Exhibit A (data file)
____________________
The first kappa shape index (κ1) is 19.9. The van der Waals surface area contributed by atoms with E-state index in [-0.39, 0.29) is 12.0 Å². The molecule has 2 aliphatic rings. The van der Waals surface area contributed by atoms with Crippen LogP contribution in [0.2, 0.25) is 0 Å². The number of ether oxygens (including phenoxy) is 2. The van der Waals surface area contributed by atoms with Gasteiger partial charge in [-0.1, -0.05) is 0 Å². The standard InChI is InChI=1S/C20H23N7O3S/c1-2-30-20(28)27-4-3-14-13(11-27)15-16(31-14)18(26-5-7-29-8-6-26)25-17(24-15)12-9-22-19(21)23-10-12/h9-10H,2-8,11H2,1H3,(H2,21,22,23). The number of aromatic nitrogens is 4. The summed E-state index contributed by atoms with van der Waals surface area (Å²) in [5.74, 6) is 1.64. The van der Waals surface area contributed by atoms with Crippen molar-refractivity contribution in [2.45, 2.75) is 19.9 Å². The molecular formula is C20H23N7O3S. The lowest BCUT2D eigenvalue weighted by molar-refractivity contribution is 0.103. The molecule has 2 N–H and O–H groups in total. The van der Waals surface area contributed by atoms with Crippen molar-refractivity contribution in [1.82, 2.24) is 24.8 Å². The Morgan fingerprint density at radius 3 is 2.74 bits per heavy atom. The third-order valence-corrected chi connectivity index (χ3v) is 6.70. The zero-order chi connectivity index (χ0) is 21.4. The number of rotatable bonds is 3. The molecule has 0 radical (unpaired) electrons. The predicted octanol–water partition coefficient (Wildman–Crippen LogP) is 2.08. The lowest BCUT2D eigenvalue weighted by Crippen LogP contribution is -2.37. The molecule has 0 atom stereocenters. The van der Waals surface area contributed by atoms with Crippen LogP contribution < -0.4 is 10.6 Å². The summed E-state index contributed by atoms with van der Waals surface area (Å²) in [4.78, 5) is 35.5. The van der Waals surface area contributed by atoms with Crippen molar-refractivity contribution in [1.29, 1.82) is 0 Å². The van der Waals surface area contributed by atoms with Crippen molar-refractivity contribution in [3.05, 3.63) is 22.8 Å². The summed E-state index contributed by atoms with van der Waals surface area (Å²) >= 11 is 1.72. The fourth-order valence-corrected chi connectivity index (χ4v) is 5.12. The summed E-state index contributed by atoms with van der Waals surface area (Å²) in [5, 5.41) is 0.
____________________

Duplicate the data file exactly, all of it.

The first kappa shape index (κ1) is 19.9. The van der Waals surface area contributed by atoms with E-state index in [-0.39, 0.29) is 12.0 Å². The molecule has 2 aliphatic rings. The van der Waals surface area contributed by atoms with Crippen LogP contribution in [0.2, 0.25) is 0 Å². The number of ether oxygens (including phenoxy) is 2. The van der Waals surface area contributed by atoms with Gasteiger partial charge in [-0.1, -0.05) is 0 Å². The standard InChI is InChI=1S/C20H23N7O3S/c1-2-30-20(28)27-4-3-14-13(11-27)15-16(31-14)18(26-5-7-29-8-6-26)25-17(24-15)12-9-22-19(21)23-10-12/h9-10H,2-8,11H2,1H3,(H2,21,22,23). The number of aromatic nitrogens is 4. The summed E-state index contributed by atoms with van der Waals surface area (Å²) in [5.74, 6) is 1.64. The van der Waals surface area contributed by atoms with Crippen molar-refractivity contribution in [2.45, 2.75) is 19.9 Å². The molecular formula is C20H23N7O3S. The lowest BCUT2D eigenvalue weighted by molar-refractivity contribution is 0.103. The molecule has 2 N–H and O–H groups in total. The van der Waals surface area contributed by atoms with Crippen molar-refractivity contribution in [1.82, 2.24) is 24.8 Å². The Morgan fingerprint density at radius 3 is 2.74 bits per heavy atom. The third-order valence-corrected chi connectivity index (χ3v) is 6.70. The zero-order chi connectivity index (χ0) is 21.4. The number of rotatable bonds is 3. The molecule has 0 radical (unpaired) electrons. The predicted octanol–water partition coefficient (Wildman–Crippen LogP) is 2.08. The lowest BCUT2D eigenvalue weighted by Crippen LogP contribution is -2.37. The molecule has 0 atom stereocenters. The van der Waals surface area contributed by atoms with Crippen LogP contribution < -0.4 is 10.6 Å². The summed E-state index contributed by atoms with van der Waals surface area (Å²) in [4.78, 5) is 35.5. The van der Waals surface area contributed by atoms with Crippen molar-refractivity contribution in [1.29, 1.82) is 0 Å². The van der Waals surface area contributed by atoms with Crippen molar-refractivity contribution in [3.05, 3.63) is 22.8 Å². The summed E-state index contributed by atoms with van der Waals surface area (Å²) >= 11 is 1.72. The fourth-order valence-corrected chi connectivity index (χ4v) is 5.12. The summed E-state index contributed by atoms with van der Waals surface area (Å²) in [5, 5.41) is 0.